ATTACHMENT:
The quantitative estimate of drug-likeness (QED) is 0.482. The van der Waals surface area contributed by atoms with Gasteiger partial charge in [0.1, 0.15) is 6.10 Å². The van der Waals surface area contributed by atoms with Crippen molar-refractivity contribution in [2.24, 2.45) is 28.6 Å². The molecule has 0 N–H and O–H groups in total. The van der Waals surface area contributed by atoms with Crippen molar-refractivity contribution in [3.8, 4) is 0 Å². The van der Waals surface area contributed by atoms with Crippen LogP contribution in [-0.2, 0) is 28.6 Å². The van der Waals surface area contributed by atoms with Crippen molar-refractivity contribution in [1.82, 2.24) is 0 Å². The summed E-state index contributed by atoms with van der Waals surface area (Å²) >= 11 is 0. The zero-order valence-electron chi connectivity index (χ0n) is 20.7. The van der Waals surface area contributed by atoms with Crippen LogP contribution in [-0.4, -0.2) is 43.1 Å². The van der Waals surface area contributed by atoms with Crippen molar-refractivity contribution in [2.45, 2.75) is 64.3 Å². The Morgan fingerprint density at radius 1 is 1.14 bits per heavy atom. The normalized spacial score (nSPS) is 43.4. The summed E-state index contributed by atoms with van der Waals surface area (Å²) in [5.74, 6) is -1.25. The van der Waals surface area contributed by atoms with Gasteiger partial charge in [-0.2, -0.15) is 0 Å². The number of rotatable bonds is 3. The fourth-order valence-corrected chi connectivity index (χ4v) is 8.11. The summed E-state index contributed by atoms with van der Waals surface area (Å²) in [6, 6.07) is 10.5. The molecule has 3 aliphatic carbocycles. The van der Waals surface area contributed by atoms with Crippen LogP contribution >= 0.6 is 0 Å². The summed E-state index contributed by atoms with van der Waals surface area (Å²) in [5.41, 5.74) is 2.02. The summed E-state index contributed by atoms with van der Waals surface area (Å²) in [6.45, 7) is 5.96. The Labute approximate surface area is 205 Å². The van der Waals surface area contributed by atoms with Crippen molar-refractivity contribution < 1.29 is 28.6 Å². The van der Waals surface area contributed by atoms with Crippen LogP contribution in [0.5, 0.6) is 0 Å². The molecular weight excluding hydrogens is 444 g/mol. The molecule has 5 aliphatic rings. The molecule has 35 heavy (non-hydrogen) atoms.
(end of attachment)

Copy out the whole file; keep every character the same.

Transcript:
The quantitative estimate of drug-likeness (QED) is 0.482. The van der Waals surface area contributed by atoms with Gasteiger partial charge in [0.1, 0.15) is 6.10 Å². The van der Waals surface area contributed by atoms with Crippen molar-refractivity contribution in [2.24, 2.45) is 28.6 Å². The molecule has 0 N–H and O–H groups in total. The van der Waals surface area contributed by atoms with Crippen molar-refractivity contribution in [3.8, 4) is 0 Å². The van der Waals surface area contributed by atoms with Crippen LogP contribution in [-0.2, 0) is 28.6 Å². The van der Waals surface area contributed by atoms with Crippen molar-refractivity contribution in [1.82, 2.24) is 0 Å². The summed E-state index contributed by atoms with van der Waals surface area (Å²) >= 11 is 0. The zero-order valence-electron chi connectivity index (χ0n) is 20.7. The van der Waals surface area contributed by atoms with Crippen LogP contribution in [-0.4, -0.2) is 43.1 Å². The van der Waals surface area contributed by atoms with Crippen molar-refractivity contribution in [2.45, 2.75) is 64.3 Å². The Morgan fingerprint density at radius 1 is 1.14 bits per heavy atom. The normalized spacial score (nSPS) is 43.4. The summed E-state index contributed by atoms with van der Waals surface area (Å²) in [5.74, 6) is -1.25. The van der Waals surface area contributed by atoms with Gasteiger partial charge in [-0.2, -0.15) is 0 Å². The number of rotatable bonds is 3. The fourth-order valence-corrected chi connectivity index (χ4v) is 8.11. The summed E-state index contributed by atoms with van der Waals surface area (Å²) in [6, 6.07) is 10.5. The molecule has 3 aliphatic carbocycles. The van der Waals surface area contributed by atoms with Crippen LogP contribution >= 0.6 is 0 Å². The summed E-state index contributed by atoms with van der Waals surface area (Å²) in [5.41, 5.74) is 2.02. The summed E-state index contributed by atoms with van der Waals surface area (Å²) in [6.45, 7) is 5.96. The Labute approximate surface area is 205 Å². The van der Waals surface area contributed by atoms with Crippen molar-refractivity contribution < 1.29 is 28.6 Å². The van der Waals surface area contributed by atoms with Crippen LogP contribution in [0.5, 0.6) is 0 Å². The molecular weight excluding hydrogens is 444 g/mol. The molecule has 5 aliphatic rings. The molecule has 35 heavy (non-hydrogen) atoms.